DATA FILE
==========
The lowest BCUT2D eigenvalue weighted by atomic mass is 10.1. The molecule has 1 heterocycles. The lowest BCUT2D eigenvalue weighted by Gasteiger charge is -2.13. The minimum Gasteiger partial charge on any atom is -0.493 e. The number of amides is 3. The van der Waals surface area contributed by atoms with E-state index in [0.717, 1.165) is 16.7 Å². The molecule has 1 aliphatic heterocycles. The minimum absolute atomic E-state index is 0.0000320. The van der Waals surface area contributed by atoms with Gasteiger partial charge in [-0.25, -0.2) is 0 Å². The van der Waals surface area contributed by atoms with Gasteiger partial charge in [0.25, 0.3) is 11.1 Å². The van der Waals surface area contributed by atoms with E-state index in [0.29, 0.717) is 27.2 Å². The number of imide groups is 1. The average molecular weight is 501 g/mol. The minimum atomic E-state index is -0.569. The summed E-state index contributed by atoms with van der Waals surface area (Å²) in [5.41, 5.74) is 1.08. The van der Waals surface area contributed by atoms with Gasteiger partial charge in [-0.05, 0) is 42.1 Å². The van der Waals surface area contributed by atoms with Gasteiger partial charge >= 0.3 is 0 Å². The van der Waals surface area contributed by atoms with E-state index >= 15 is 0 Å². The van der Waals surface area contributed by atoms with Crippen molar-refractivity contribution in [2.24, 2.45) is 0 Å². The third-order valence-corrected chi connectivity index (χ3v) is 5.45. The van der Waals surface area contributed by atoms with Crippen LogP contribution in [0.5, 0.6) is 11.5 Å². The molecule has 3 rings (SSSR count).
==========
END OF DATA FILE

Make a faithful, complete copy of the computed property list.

The lowest BCUT2D eigenvalue weighted by atomic mass is 10.1. The molecule has 1 heterocycles. The lowest BCUT2D eigenvalue weighted by Gasteiger charge is -2.13. The minimum Gasteiger partial charge on any atom is -0.493 e. The number of amides is 3. The van der Waals surface area contributed by atoms with E-state index in [0.717, 1.165) is 16.7 Å². The molecule has 1 aliphatic heterocycles. The minimum absolute atomic E-state index is 0.0000320. The van der Waals surface area contributed by atoms with Gasteiger partial charge in [-0.25, -0.2) is 0 Å². The van der Waals surface area contributed by atoms with Gasteiger partial charge in [0.25, 0.3) is 11.1 Å². The van der Waals surface area contributed by atoms with E-state index in [0.29, 0.717) is 27.2 Å². The number of imide groups is 1. The average molecular weight is 501 g/mol. The minimum atomic E-state index is -0.569. The summed E-state index contributed by atoms with van der Waals surface area (Å²) in [5.41, 5.74) is 1.08. The van der Waals surface area contributed by atoms with Gasteiger partial charge in [-0.05, 0) is 42.1 Å². The van der Waals surface area contributed by atoms with Gasteiger partial charge >= 0.3 is 0 Å². The van der Waals surface area contributed by atoms with E-state index >= 15 is 0 Å². The van der Waals surface area contributed by atoms with Crippen molar-refractivity contribution in [2.24, 2.45) is 0 Å². The third-order valence-corrected chi connectivity index (χ3v) is 5.45. The van der Waals surface area contributed by atoms with Crippen LogP contribution in [0.5, 0.6) is 11.5 Å². The molecule has 3 rings (SSSR count).